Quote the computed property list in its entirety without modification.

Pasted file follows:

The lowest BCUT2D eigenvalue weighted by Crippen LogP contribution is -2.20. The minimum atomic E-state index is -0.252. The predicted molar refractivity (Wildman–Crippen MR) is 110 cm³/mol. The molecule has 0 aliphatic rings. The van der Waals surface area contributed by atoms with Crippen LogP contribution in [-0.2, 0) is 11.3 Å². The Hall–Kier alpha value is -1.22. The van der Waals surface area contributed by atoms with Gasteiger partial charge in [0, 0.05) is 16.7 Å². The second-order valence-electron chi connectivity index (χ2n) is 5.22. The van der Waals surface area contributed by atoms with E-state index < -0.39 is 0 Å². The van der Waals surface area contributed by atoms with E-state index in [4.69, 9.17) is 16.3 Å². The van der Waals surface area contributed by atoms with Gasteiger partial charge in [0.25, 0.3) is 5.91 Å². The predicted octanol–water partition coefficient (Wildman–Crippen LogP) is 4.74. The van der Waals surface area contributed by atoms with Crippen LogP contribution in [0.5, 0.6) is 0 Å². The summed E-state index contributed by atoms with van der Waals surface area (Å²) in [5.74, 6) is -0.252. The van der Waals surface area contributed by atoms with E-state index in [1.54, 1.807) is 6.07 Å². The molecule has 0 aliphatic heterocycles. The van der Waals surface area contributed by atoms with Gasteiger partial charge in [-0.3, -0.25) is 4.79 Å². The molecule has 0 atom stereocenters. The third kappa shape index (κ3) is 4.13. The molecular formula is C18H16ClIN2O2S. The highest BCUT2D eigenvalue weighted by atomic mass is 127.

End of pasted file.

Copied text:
The lowest BCUT2D eigenvalue weighted by Crippen LogP contribution is -2.20. The minimum atomic E-state index is -0.252. The predicted molar refractivity (Wildman–Crippen MR) is 110 cm³/mol. The molecule has 0 aliphatic rings. The van der Waals surface area contributed by atoms with Crippen LogP contribution in [-0.2, 0) is 11.3 Å². The Hall–Kier alpha value is -1.22. The van der Waals surface area contributed by atoms with Gasteiger partial charge in [0, 0.05) is 16.7 Å². The second-order valence-electron chi connectivity index (χ2n) is 5.22. The van der Waals surface area contributed by atoms with E-state index < -0.39 is 0 Å². The van der Waals surface area contributed by atoms with E-state index in [4.69, 9.17) is 16.3 Å². The van der Waals surface area contributed by atoms with Gasteiger partial charge in [0.25, 0.3) is 5.91 Å². The predicted octanol–water partition coefficient (Wildman–Crippen LogP) is 4.74. The van der Waals surface area contributed by atoms with Crippen LogP contribution in [0.5, 0.6) is 0 Å². The summed E-state index contributed by atoms with van der Waals surface area (Å²) in [5.74, 6) is -0.252. The van der Waals surface area contributed by atoms with E-state index in [1.54, 1.807) is 6.07 Å². The molecule has 0 aliphatic heterocycles. The van der Waals surface area contributed by atoms with Gasteiger partial charge in [-0.3, -0.25) is 4.79 Å². The molecule has 0 atom stereocenters. The third kappa shape index (κ3) is 4.13. The molecular formula is C18H16ClIN2O2S. The highest BCUT2D eigenvalue weighted by atomic mass is 127.